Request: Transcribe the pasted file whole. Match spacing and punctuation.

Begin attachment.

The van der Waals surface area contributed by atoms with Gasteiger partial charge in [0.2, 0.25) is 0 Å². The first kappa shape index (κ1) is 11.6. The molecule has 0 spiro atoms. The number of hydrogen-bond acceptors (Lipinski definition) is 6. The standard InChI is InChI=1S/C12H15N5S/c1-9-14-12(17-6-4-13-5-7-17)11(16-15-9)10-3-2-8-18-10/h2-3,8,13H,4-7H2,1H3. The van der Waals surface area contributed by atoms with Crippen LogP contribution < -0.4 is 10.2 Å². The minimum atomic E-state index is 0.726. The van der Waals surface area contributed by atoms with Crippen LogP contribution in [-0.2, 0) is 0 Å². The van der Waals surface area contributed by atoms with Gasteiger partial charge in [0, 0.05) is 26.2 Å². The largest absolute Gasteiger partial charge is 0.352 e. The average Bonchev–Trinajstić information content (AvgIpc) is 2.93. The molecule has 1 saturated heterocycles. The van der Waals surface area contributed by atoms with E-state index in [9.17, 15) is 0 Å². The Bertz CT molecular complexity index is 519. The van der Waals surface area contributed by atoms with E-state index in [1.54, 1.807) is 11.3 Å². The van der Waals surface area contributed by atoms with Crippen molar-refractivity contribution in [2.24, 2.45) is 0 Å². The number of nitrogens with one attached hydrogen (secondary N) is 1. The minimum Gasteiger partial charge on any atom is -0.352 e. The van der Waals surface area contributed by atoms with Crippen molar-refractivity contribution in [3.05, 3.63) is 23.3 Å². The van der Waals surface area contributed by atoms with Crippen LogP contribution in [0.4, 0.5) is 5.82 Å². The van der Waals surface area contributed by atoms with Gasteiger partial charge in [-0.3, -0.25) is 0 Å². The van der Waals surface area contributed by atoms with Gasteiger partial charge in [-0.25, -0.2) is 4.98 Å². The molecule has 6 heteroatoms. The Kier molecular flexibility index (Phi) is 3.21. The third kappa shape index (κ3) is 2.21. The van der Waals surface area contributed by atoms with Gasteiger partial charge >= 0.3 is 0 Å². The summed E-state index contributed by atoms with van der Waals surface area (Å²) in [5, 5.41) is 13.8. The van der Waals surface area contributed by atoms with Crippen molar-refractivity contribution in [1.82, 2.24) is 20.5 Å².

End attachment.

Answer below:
The van der Waals surface area contributed by atoms with Gasteiger partial charge in [0.2, 0.25) is 0 Å². The first kappa shape index (κ1) is 11.6. The molecule has 0 spiro atoms. The number of hydrogen-bond acceptors (Lipinski definition) is 6. The standard InChI is InChI=1S/C12H15N5S/c1-9-14-12(17-6-4-13-5-7-17)11(16-15-9)10-3-2-8-18-10/h2-3,8,13H,4-7H2,1H3. The van der Waals surface area contributed by atoms with Crippen LogP contribution < -0.4 is 10.2 Å². The minimum atomic E-state index is 0.726. The van der Waals surface area contributed by atoms with Crippen LogP contribution in [-0.2, 0) is 0 Å². The van der Waals surface area contributed by atoms with Gasteiger partial charge in [0, 0.05) is 26.2 Å². The largest absolute Gasteiger partial charge is 0.352 e. The average Bonchev–Trinajstić information content (AvgIpc) is 2.93. The molecule has 1 saturated heterocycles. The van der Waals surface area contributed by atoms with E-state index in [9.17, 15) is 0 Å². The Bertz CT molecular complexity index is 519. The van der Waals surface area contributed by atoms with E-state index in [1.54, 1.807) is 11.3 Å². The van der Waals surface area contributed by atoms with Crippen molar-refractivity contribution in [2.24, 2.45) is 0 Å². The number of nitrogens with one attached hydrogen (secondary N) is 1. The minimum Gasteiger partial charge on any atom is -0.352 e. The van der Waals surface area contributed by atoms with Crippen molar-refractivity contribution in [3.05, 3.63) is 23.3 Å². The van der Waals surface area contributed by atoms with Crippen LogP contribution in [0.4, 0.5) is 5.82 Å². The van der Waals surface area contributed by atoms with Gasteiger partial charge in [-0.3, -0.25) is 0 Å². The van der Waals surface area contributed by atoms with Gasteiger partial charge in [-0.25, -0.2) is 4.98 Å². The molecule has 6 heteroatoms. The Kier molecular flexibility index (Phi) is 3.21. The third kappa shape index (κ3) is 2.21. The van der Waals surface area contributed by atoms with Gasteiger partial charge >= 0.3 is 0 Å². The summed E-state index contributed by atoms with van der Waals surface area (Å²) in [5, 5.41) is 13.8. The van der Waals surface area contributed by atoms with Crippen molar-refractivity contribution in [1.82, 2.24) is 20.5 Å².